Surveys of Rewriting

• Rewriting

Nachum Dershowitz and David A. Plaisted. Chapter 9 in: Handbook of Automated Reasoning, vol. 1, A. Robinson and A. Voronkov, eds., 79 pages, Elsevier (2001).
This chapter on the theory and applications of rewriting with equations discusses the existence and uniqueness of normal forms, the Knuth-Bendix completion procedure and its variations, as well as rewriting-based programming and (equational and Horn-clause) theorem proving. Ordinary, associative-commutative, and conditional rewriting are covered.

• Term Graph Rewriting

Detlef Plump. Research Report CSI-R9822, 63 pages, Computing Science Institute, University of Nijmegen (Sep. 1998).
Term graph rewriting is concerned with the representation of functional expressions as graphs, and the evaluation of these expressions by rule-based graph transformation. Representing expressions as graphs allows to share common subexpressions, improving the efficiency of term rewriting in space and time. Besides efficiency, term graph rewriting differs from term rewriting in properties like termination and confluence. This paper is a survey of (acyclic) term graph rewriting, where emphasis is given to the relations between term and term graph rewriting. We focus on soundness of term graph rewriting with respect to term rewriting, on completeness for proving validity of equations and for computing term normal forms, on termination and confluence, and on term graph narrowing.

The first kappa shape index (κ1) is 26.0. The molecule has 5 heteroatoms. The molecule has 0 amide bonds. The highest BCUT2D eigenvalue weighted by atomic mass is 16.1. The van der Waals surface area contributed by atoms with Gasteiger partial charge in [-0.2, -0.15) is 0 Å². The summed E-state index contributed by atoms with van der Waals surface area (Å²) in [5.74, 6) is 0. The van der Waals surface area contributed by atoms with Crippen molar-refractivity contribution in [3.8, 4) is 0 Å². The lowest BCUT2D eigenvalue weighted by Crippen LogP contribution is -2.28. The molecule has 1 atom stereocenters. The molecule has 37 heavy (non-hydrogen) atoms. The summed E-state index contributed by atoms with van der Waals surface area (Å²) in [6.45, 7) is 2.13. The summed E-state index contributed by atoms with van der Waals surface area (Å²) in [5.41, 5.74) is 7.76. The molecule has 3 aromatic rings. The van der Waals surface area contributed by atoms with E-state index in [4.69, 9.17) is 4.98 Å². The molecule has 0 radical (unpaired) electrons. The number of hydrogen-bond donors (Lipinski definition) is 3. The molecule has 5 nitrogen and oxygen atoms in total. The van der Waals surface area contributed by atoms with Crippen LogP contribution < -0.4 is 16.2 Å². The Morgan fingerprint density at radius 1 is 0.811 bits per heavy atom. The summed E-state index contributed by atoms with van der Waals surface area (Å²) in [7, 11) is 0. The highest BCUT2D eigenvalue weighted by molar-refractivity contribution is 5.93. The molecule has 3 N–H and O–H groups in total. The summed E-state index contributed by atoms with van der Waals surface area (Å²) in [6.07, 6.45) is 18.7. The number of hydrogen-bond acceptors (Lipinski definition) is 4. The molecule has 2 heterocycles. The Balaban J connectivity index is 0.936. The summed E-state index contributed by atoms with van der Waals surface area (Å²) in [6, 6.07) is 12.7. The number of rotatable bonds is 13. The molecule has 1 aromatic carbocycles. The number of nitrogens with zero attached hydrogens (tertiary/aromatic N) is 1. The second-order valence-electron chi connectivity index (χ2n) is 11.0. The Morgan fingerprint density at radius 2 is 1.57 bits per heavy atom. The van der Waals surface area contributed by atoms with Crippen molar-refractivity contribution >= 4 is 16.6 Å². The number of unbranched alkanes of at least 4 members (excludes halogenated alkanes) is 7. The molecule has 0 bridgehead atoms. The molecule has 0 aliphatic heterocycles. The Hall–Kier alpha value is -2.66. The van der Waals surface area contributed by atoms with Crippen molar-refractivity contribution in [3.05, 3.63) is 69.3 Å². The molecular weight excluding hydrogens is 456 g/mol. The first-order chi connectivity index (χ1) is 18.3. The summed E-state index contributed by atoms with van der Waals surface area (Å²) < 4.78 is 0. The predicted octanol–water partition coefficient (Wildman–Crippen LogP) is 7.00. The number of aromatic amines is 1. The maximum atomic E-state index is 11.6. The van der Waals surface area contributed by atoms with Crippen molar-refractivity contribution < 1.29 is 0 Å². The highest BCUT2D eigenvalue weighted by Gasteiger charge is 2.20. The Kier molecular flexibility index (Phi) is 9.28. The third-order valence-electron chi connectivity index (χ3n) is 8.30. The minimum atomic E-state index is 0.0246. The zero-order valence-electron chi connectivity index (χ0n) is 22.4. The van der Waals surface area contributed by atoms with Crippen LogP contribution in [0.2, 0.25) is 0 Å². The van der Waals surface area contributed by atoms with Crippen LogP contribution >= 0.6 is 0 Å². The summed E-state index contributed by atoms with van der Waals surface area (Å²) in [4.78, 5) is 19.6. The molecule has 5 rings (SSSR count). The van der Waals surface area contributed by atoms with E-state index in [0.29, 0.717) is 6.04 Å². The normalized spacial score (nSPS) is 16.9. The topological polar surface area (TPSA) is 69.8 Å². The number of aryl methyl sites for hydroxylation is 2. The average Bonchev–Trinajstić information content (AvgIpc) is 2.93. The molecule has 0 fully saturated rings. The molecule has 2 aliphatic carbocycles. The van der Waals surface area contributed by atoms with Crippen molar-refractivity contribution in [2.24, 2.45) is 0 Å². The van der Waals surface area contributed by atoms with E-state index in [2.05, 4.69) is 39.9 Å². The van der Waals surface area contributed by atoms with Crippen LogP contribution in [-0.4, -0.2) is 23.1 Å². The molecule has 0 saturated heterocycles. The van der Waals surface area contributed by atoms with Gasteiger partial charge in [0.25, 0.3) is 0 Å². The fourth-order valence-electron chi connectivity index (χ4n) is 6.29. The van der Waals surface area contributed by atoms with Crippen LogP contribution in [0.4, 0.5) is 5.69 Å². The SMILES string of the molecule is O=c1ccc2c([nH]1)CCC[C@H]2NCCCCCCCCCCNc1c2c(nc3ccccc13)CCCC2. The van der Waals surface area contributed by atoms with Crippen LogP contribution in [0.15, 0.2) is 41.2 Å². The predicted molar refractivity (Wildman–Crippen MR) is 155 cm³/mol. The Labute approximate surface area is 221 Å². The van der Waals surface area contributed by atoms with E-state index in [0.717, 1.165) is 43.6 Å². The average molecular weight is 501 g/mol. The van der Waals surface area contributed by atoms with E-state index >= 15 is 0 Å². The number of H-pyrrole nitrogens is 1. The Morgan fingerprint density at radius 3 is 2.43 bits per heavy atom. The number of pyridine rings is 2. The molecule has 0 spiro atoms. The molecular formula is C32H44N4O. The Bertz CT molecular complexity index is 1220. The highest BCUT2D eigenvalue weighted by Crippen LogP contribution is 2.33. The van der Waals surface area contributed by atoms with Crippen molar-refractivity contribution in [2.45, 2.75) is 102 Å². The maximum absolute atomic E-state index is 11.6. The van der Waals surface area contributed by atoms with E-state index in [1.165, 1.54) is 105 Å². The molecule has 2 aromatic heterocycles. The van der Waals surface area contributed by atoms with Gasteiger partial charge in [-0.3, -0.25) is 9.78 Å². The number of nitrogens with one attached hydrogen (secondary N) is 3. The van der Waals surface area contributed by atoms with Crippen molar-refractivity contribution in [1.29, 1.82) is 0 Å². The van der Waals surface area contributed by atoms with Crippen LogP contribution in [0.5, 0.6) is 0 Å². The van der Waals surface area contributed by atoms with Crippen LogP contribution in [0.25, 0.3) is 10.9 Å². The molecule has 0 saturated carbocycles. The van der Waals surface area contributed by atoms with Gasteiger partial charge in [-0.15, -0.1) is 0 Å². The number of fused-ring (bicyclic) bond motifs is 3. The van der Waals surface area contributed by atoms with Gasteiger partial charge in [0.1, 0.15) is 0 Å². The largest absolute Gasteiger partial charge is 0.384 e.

• Explicit Substitution - Tutorial & Survey

Kristoffer H. Rose. BRICS Lecture Series, LS-96-3, 150 pages, University of Aarhus, (Sep. 1996).
This tutorial gives a coherent overview of the area of explicit substitution and some applications. The focus is on the operational or syntactic side of things, in particular this will not cover the areas of semantics and type systems for explicit substitution calculi. Emphasis is put on providing a universal understanding of the very different techniques used by various authors in the area.

• Equational Logic Programming

Michael J. O'Donnell. Chapter 3 in: Handbook of Logic in Artificial Intelligence and Logic Programming, vol. 4, D. M. Gabbay, C. J. Hogger and J. A. Robinson, eds., 104 pages, Oxford University Press (1995).